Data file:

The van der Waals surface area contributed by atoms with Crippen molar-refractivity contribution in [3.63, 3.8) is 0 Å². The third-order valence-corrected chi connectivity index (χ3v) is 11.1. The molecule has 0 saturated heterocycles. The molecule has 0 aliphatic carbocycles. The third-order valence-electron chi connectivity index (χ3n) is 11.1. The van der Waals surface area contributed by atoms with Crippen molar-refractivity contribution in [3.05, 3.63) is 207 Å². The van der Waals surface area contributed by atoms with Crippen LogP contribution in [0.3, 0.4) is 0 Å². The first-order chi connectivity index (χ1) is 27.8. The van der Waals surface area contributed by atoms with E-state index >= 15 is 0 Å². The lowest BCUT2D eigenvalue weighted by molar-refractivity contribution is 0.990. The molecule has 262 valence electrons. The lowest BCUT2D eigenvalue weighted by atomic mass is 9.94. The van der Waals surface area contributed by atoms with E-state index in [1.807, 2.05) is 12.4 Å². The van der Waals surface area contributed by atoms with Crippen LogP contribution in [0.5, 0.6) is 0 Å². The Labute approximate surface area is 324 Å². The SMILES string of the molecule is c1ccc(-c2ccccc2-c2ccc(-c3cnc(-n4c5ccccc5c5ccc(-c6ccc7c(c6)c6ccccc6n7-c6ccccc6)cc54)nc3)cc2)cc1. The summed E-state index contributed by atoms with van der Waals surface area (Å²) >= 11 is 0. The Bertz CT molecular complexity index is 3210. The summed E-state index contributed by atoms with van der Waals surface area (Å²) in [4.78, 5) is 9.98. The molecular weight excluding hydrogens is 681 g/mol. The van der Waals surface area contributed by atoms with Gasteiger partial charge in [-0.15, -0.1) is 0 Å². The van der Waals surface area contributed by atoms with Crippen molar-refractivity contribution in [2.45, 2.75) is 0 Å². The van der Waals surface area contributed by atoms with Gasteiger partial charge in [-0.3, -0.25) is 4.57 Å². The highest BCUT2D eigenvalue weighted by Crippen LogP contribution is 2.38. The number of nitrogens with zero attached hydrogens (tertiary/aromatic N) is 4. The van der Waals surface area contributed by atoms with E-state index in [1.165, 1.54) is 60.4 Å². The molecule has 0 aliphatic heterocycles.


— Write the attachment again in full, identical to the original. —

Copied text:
The van der Waals surface area contributed by atoms with Crippen molar-refractivity contribution in [3.63, 3.8) is 0 Å². The third-order valence-corrected chi connectivity index (χ3v) is 11.1. The molecule has 0 saturated heterocycles. The molecule has 0 aliphatic carbocycles. The third-order valence-electron chi connectivity index (χ3n) is 11.1. The van der Waals surface area contributed by atoms with Crippen molar-refractivity contribution in [3.05, 3.63) is 207 Å². The van der Waals surface area contributed by atoms with Crippen LogP contribution in [0.3, 0.4) is 0 Å². The first-order chi connectivity index (χ1) is 27.8. The van der Waals surface area contributed by atoms with E-state index >= 15 is 0 Å². The lowest BCUT2D eigenvalue weighted by molar-refractivity contribution is 0.990. The molecule has 262 valence electrons. The lowest BCUT2D eigenvalue weighted by atomic mass is 9.94. The van der Waals surface area contributed by atoms with E-state index in [1.807, 2.05) is 12.4 Å². The van der Waals surface area contributed by atoms with Crippen LogP contribution in [0.5, 0.6) is 0 Å². The Labute approximate surface area is 324 Å². The SMILES string of the molecule is c1ccc(-c2ccccc2-c2ccc(-c3cnc(-n4c5ccccc5c5ccc(-c6ccc7c(c6)c6ccccc6n7-c6ccccc6)cc54)nc3)cc2)cc1. The summed E-state index contributed by atoms with van der Waals surface area (Å²) >= 11 is 0. The Bertz CT molecular complexity index is 3210. The summed E-state index contributed by atoms with van der Waals surface area (Å²) in [4.78, 5) is 9.98. The molecular weight excluding hydrogens is 681 g/mol. The van der Waals surface area contributed by atoms with Gasteiger partial charge in [-0.15, -0.1) is 0 Å². The van der Waals surface area contributed by atoms with Crippen molar-refractivity contribution in [2.45, 2.75) is 0 Å². The van der Waals surface area contributed by atoms with Gasteiger partial charge in [-0.3, -0.25) is 4.57 Å². The highest BCUT2D eigenvalue weighted by Crippen LogP contribution is 2.38. The number of nitrogens with zero attached hydrogens (tertiary/aromatic N) is 4. The van der Waals surface area contributed by atoms with E-state index in [1.165, 1.54) is 60.4 Å². The molecule has 0 aliphatic heterocycles.